In a more typical development workflow however, I do agree with maple_shaft that environment configuration options should be under source control to enable for an one-step build and deploy of any environment.

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-1 HIGHLY DISAGREE with your statement about configuration files not belonging in source control. Perhaps developer specific configuration files yes, however environment specific configuration files are necessary if you want the ability for a one-step build and deploy of any environment. –  maple_shaft Nov 18 '11 at 16:07
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@maple_shaft In the context of the question (drupal project or gereric CMS web project) "one-step build and deploy of any environment" is a highly unlikely scenario (will you put production database credentials in with everything?). I'm answering to the question, not providing general guidelines on what should be put under version control. - But your downvote is welcome :) –  Yannis Rizos Nov 18 '11 at 16:11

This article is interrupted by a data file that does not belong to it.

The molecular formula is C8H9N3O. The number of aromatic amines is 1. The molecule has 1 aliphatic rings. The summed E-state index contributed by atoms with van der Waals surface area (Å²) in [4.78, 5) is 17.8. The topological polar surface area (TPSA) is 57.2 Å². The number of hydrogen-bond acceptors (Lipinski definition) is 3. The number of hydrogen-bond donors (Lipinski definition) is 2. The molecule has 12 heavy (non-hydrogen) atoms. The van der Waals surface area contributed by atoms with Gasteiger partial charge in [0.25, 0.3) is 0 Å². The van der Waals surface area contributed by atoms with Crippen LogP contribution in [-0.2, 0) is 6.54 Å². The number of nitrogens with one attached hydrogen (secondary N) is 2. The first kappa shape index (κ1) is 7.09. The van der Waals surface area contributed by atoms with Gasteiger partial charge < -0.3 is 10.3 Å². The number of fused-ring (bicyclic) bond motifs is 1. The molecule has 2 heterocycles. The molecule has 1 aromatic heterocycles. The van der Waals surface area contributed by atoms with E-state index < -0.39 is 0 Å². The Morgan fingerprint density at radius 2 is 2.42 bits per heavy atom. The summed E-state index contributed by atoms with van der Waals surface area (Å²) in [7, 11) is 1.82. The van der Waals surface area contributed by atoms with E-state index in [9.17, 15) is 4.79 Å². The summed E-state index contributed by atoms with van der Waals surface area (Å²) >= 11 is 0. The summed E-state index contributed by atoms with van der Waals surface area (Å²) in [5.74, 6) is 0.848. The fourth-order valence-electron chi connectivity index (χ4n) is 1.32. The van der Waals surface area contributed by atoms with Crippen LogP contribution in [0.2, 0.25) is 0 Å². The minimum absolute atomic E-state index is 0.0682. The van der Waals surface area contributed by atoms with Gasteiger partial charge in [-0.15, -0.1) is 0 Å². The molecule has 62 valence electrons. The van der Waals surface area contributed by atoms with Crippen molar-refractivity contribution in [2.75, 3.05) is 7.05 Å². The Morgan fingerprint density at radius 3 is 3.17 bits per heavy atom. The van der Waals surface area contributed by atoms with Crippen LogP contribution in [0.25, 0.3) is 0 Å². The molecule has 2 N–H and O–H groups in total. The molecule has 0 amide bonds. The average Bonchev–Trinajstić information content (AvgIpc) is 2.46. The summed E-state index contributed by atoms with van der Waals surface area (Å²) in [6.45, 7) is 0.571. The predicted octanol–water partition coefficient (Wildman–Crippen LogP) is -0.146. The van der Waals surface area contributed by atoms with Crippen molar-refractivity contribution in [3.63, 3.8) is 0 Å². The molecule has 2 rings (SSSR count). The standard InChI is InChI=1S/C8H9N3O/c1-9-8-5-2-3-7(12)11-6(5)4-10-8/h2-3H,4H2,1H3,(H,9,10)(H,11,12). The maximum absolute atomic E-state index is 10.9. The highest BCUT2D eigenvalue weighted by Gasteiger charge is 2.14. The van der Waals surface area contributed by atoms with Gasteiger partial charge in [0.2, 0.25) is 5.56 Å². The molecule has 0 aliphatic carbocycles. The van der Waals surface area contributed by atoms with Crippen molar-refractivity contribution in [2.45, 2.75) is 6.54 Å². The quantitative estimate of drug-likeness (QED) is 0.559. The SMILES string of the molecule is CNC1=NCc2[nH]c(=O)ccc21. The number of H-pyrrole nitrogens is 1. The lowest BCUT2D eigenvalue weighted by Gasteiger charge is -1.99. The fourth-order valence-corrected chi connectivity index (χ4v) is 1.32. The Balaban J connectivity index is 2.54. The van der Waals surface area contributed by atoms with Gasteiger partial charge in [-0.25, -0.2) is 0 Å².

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It is best to put just about everything under the sun into source control.

  • Code

  • Libraries

  • Resources

  • Build/Deploy Scripts

  • Database creation and update scripts

  • Certain documentation

  • Environment Specific Configuration Files

The only thing that shouldn't be put into source control are build artifacts for your project.

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Make sure that the "certain documentation" isn't dependent on a particular tool. I've run into a number of projects that used something like SunOS version of Frame to do docs, they checked in all of the ".mif" files, but not the resulting .ps or .pdf files. Now that SunOS and Frame are relegated to the dustbin of history, a lot of design docs only exist as treasured paper copies. –  Bruce Ediger Nov 18 '11 at 16:22